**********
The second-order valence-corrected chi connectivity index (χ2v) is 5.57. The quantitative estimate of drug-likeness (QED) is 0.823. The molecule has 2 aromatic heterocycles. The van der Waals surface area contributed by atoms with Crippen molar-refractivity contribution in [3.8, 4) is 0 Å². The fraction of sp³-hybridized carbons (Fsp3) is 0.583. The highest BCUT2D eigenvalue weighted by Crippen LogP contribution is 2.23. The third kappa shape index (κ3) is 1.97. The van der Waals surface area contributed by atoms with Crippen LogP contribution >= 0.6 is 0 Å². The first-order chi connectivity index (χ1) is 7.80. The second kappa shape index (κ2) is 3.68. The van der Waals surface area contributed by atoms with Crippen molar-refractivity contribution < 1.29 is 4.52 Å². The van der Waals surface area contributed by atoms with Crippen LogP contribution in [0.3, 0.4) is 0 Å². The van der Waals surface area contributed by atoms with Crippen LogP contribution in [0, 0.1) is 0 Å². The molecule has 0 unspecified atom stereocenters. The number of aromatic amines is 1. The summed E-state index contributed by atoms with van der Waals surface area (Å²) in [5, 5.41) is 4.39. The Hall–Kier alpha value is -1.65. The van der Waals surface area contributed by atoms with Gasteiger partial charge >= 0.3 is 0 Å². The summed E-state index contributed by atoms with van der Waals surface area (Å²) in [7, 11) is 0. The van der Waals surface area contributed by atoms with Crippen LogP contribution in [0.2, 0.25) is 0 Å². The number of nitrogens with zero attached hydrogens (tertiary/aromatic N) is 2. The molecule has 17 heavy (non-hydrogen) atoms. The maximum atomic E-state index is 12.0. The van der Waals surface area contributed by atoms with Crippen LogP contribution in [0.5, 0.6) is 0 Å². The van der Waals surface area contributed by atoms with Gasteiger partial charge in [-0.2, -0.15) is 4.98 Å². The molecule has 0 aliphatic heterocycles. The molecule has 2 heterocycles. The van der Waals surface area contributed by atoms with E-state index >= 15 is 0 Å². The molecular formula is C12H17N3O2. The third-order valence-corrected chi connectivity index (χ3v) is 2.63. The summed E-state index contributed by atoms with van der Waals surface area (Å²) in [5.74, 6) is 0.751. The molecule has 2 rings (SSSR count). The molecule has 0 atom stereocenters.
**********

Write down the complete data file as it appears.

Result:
The second-order valence-corrected chi connectivity index (χ2v) is 5.57. The quantitative estimate of drug-likeness (QED) is 0.823. The molecule has 2 aromatic heterocycles. The van der Waals surface area contributed by atoms with Crippen molar-refractivity contribution in [3.8, 4) is 0 Å². The fraction of sp³-hybridized carbons (Fsp3) is 0.583. The highest BCUT2D eigenvalue weighted by Crippen LogP contribution is 2.23. The third kappa shape index (κ3) is 1.97. The van der Waals surface area contributed by atoms with Crippen LogP contribution >= 0.6 is 0 Å². The first-order chi connectivity index (χ1) is 7.80. The second kappa shape index (κ2) is 3.68. The van der Waals surface area contributed by atoms with Crippen molar-refractivity contribution < 1.29 is 4.52 Å². The van der Waals surface area contributed by atoms with Crippen LogP contribution in [0.3, 0.4) is 0 Å². The van der Waals surface area contributed by atoms with Crippen LogP contribution in [0, 0.1) is 0 Å². The molecule has 0 unspecified atom stereocenters. The number of aromatic amines is 1. The summed E-state index contributed by atoms with van der Waals surface area (Å²) in [5, 5.41) is 4.39. The Hall–Kier alpha value is -1.65. The van der Waals surface area contributed by atoms with Gasteiger partial charge >= 0.3 is 0 Å². The summed E-state index contributed by atoms with van der Waals surface area (Å²) in [7, 11) is 0. The van der Waals surface area contributed by atoms with Crippen LogP contribution in [0.2, 0.25) is 0 Å². The number of nitrogens with zero attached hydrogens (tertiary/aromatic N) is 2. The molecule has 17 heavy (non-hydrogen) atoms. The maximum atomic E-state index is 12.0. The van der Waals surface area contributed by atoms with Crippen LogP contribution in [0.5, 0.6) is 0 Å². The van der Waals surface area contributed by atoms with Gasteiger partial charge in [-0.2, -0.15) is 4.98 Å². The molecule has 0 aliphatic heterocycles. The molecule has 2 heterocycles. The van der Waals surface area contributed by atoms with E-state index >= 15 is 0 Å². The molecular formula is C12H17N3O2. The third-order valence-corrected chi connectivity index (χ3v) is 2.63. The summed E-state index contributed by atoms with van der Waals surface area (Å²) in [5.74, 6) is 0.751. The molecule has 2 rings (SSSR count). The molecule has 0 atom stereocenters.